Dir: David Leitch. Starring: Brad Pitt, Joey King, Aaron Taylor-Johnson, Brian Tyree Henry, Andrew Koji, Hiroyuki Sanada, Michael Shannon, Benito A Martínez Ocasio, Sandra Bullock. 15, 126 minutes.
Brad Pitt has spent decades trying to tell us that, underneath all that leading man sheen, he’s really just a goofball. Think his wonderfully bumbleheaded turns in Burn After Reading, Once Upon a Time in… Hollywood, and, hell, even this year’s The Lost City. I’m not sure how much audiences have been convinced of this, though. The grandeur of movie stardom can be a hard thing to shake off. And it might be why Bullet Train, a gonzo action flick from the guy who made Deadpool 2, feels so slicked with desperation.
Pitt’s funny here – there’s a precise comic timing to the way he shoves a venomous snake down a toilet bowl – but Bullet Train feels so try-hard in its quirky theatrics that it’s a little like watching a kid repeatedly calling for their mother’s attention before they cartwheel into a brick wall. It’s Tarantino-esque at a time when that descriptor is so overused it can only be derogatory. Have we not found something else that white guy directors desperate for a visual style can shamelessly rip off? In fact, that kind of derivativeness feels especially odd to see from a director like David Leitch – John Wick, which he co-directed with Chad Stahelski, seems to be perpetually spawning copycats these days. Leitch has already made his mark on the pop culture landscape. Could he not have simply borrowed from himself?
The fact Bullet Train is an adaptation – of Kōtarō Isaka’s 2010 novel Maria Beetle – seems to have had little effect. The film’s cast is rammed with Western actors, while Japanese and Japanese-American stars like Karen Fukuhara and Masi Oka are handed mere scraps of dialogue. Instead, the film indulges in a kind of cutesy Orientalism. Hitman Ladybug (Pitt), whose code name was decided by his handler (Sandra Bullock, in a largely offscreen role) since he’s convinced he’s unlucky, is coaxed back into work with what should be a simple job: pick up a briefcase stored on the Shinkansen train from Tokyo to Kyoto and walk away.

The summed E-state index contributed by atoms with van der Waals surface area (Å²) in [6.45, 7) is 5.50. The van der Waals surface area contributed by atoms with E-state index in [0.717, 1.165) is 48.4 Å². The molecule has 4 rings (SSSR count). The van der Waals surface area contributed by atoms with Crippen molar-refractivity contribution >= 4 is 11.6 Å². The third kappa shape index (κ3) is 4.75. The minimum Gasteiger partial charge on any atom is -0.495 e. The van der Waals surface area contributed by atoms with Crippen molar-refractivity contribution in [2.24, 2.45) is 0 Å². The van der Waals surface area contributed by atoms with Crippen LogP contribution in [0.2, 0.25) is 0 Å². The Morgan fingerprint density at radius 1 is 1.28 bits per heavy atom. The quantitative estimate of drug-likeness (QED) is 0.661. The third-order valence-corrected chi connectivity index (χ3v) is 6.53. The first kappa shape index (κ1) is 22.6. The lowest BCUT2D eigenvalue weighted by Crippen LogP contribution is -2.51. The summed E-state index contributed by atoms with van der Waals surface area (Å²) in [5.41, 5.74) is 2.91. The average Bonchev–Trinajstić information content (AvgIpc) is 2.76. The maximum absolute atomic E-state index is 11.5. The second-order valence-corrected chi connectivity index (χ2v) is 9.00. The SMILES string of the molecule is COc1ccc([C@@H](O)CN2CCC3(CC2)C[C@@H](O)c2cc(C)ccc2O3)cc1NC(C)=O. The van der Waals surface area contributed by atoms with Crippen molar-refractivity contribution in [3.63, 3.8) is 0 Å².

He spends much of his screentime befuddled by Japanese culture – unable to use a smart toilet, rolling his eyes at the train’s costumed mascot, arguing that the public aren’t as “polite” in Japan as he expected. At certain points, Japanese-language covers of the Bee Gee’s “Stayin’ Alive” and Bonnie Tyler’s “Holding Out for a Hero” play. It’s action cinema as a tourism brochure. Ladybug soon discovers that the train is packed with other deadly assassins, all with their eyes on that mysterious briefcase, and all of them rendered as one-note caricatures. Two Cockney geezers – Tangerine (Aaron Taylor-Johnson, who’s genuinely manic here in a way that outclasses his co-stars) and Lemon (Brian Tyree Henry) – bicker about their codenames. “When’s the last time you ate a lemon meringue pie?” one of them argues, which is odd considering lemon meringue pie is an entirely normal dessert option. Lemon is obsessed with Thomas the Tank Engine, and has built his entire moral code around it – something that actually originates from Isaka’s novel, but is here rendered largely irritating.
They’re travelling with the son (Logan Lerman) of an infamous Russian mobster, known as White Death (Michael Shannon). Two other assassins, Wolf (Benito A Martínez Ocasio, aka rapper Bad Bunny) and Hornet (Zazie Beetz) are hot on their heels. A teenage girl (Joey King), with another shaky British accent, has a hidden motive. Meanwhile, a Japanese assassin, Yuichi Kimura (Andrew Koji), has come onboard to find the person who pushed his infant son off a roof at the beckoning of his own father, known only as the Elder (veteran action star Hiroyuki Sanada). The latter pair, being the only human characters, are by far the coolest additions to a film where everyone is making such an effort to be cool.
Zak Olkewicz’s screenplay aims for intricate chaos. But this is exactly the kind of hyper-pop film that, when it doesn’t work, comes off as exceedingly smug. It’s too wrapped up in the supposed cleverness of Lemon and Tangerine counting the number of people they’ve killed using an Engelbert Humperdinck-soundtracked montage. Or the way Ladybug frets that he’s mansplaining to a woman as she’s bleeding to death. Or the padding out of excessive backstories for characters who are immediately whacked.
There are certainly glimmers of the Leitch who made John Wick here. There’s a fight in the train’s quiet car that’s quite clever, in which a whispered argument turns into the padded thuds of heads being wacked into tables. But it never feels like the film takes advantage of its confined settings, since everything eventually melts into a CGI blur. And Pitt? He’s doing exactly what Pitt’s always done in these situations – doling out stoner philosophies like “let this be a lesson on the toxicity of anger” or “hurt people hurt people”. But you’ve seen this before. And you’ve already seen it better.
‘Bullet Train’ is in cinemas now